SUGGESTIONS

A rural oldtimer and a young bruised pastor tell what they think makes the difference.

When a grassroots church calls a green pastor, spiritual growth often suffers.

Why?

A young pastor's theological expertise often exceeds his ability to cherish each of his charges. He wants to communicate the gospel in fresh ways to ears accustomed to threadbare formulas, so he puts his energies there.

Changing "threadbare formulas" disturbs the grassroots church member. Formulas that are timeworn for a new pastor are time-tested for most of the people. They want to hear them as they've always heard them; and they want to hear them from someone who cares. The common man doesn't read theology, he lives it.

This mismatch often occurs in small-town churches, since financially they can afford only inexperienced pastors. Every few years Smallville calls yet another brand-new preacher.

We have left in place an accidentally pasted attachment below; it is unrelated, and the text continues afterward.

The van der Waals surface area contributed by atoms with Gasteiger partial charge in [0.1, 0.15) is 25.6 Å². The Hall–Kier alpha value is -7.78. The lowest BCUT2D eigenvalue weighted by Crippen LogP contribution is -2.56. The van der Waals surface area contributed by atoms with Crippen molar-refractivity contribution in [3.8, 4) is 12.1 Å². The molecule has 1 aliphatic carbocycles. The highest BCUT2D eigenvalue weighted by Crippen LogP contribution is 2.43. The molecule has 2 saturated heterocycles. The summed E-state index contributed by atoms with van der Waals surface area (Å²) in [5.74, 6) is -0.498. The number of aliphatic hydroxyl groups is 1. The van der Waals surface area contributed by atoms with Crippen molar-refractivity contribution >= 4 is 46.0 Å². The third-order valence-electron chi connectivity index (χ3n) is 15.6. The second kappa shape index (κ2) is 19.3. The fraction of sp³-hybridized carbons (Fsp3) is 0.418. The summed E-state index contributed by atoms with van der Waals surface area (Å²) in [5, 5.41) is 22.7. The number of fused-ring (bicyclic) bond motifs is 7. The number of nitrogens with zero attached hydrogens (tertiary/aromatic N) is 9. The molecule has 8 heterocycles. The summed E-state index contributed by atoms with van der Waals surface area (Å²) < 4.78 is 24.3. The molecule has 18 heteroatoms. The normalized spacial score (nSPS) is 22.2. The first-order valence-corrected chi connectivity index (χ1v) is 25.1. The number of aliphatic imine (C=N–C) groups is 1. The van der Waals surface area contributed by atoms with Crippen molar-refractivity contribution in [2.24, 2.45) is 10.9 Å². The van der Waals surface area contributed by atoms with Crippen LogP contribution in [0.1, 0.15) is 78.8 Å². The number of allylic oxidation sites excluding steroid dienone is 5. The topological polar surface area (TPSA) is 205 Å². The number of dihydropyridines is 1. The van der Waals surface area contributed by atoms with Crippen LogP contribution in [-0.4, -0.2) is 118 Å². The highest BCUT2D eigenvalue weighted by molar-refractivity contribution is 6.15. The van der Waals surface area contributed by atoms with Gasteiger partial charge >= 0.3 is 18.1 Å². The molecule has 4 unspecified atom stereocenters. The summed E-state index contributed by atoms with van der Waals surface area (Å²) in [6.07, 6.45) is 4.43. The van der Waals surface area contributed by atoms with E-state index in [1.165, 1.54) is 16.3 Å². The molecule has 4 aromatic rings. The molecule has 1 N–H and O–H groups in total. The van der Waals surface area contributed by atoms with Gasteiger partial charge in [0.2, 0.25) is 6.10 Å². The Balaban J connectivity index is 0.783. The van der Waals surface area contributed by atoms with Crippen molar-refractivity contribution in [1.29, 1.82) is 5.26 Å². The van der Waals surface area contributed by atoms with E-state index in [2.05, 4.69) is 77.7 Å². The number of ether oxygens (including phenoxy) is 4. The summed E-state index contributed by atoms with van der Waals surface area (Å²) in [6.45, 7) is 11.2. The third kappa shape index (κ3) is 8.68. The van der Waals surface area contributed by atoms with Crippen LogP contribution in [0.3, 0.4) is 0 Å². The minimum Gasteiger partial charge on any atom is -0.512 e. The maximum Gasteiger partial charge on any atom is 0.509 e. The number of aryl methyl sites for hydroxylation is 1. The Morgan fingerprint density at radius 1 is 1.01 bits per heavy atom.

The following two pieces represent each side of this mismatch. Mrs. Floyd K. Chapman, who lives in a small (1064 population) Midwestern town, wrote Joe Bayly in response to an article she read about the suspicions ...

Subscriber access only You have reached the end of this Article Preview

To continue reading, subscribe to Christianity Today magazine. Subscribers have full digital access to CT Pastors articles.

Homepage Subscription Panel
Read These Next
close